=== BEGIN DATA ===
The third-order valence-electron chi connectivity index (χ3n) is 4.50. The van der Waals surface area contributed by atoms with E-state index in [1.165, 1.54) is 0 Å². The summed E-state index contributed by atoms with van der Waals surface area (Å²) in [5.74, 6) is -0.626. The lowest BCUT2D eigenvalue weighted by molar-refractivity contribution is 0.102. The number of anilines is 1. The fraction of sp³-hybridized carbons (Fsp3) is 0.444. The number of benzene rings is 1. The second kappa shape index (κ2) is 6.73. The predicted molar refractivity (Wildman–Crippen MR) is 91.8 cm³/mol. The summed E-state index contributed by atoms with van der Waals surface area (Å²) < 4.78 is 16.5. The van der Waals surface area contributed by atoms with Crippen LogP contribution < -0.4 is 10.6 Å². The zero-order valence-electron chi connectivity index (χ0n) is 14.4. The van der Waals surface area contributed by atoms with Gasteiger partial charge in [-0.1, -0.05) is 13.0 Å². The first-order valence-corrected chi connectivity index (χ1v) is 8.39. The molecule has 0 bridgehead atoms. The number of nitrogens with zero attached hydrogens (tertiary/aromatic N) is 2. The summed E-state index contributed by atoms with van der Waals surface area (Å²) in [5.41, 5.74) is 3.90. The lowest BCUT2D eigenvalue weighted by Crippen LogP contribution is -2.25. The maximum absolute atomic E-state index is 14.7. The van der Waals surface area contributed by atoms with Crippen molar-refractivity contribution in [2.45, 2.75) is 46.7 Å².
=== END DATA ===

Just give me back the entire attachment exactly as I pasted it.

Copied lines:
The third-order valence-electron chi connectivity index (χ3n) is 4.50. The van der Waals surface area contributed by atoms with E-state index in [1.165, 1.54) is 0 Å². The summed E-state index contributed by atoms with van der Waals surface area (Å²) in [5.74, 6) is -0.626. The lowest BCUT2D eigenvalue weighted by molar-refractivity contribution is 0.102. The number of anilines is 1. The fraction of sp³-hybridized carbons (Fsp3) is 0.444. The number of benzene rings is 1. The second kappa shape index (κ2) is 6.73. The predicted molar refractivity (Wildman–Crippen MR) is 91.8 cm³/mol. The summed E-state index contributed by atoms with van der Waals surface area (Å²) < 4.78 is 16.5. The van der Waals surface area contributed by atoms with Crippen LogP contribution < -0.4 is 10.6 Å². The zero-order valence-electron chi connectivity index (χ0n) is 14.4. The van der Waals surface area contributed by atoms with Gasteiger partial charge in [-0.1, -0.05) is 13.0 Å². The first-order valence-corrected chi connectivity index (χ1v) is 8.39. The molecule has 0 bridgehead atoms. The number of nitrogens with zero attached hydrogens (tertiary/aromatic N) is 2. The summed E-state index contributed by atoms with van der Waals surface area (Å²) in [5.41, 5.74) is 3.90. The lowest BCUT2D eigenvalue weighted by Crippen LogP contribution is -2.25. The maximum absolute atomic E-state index is 14.7. The van der Waals surface area contributed by atoms with Crippen molar-refractivity contribution in [2.45, 2.75) is 46.7 Å².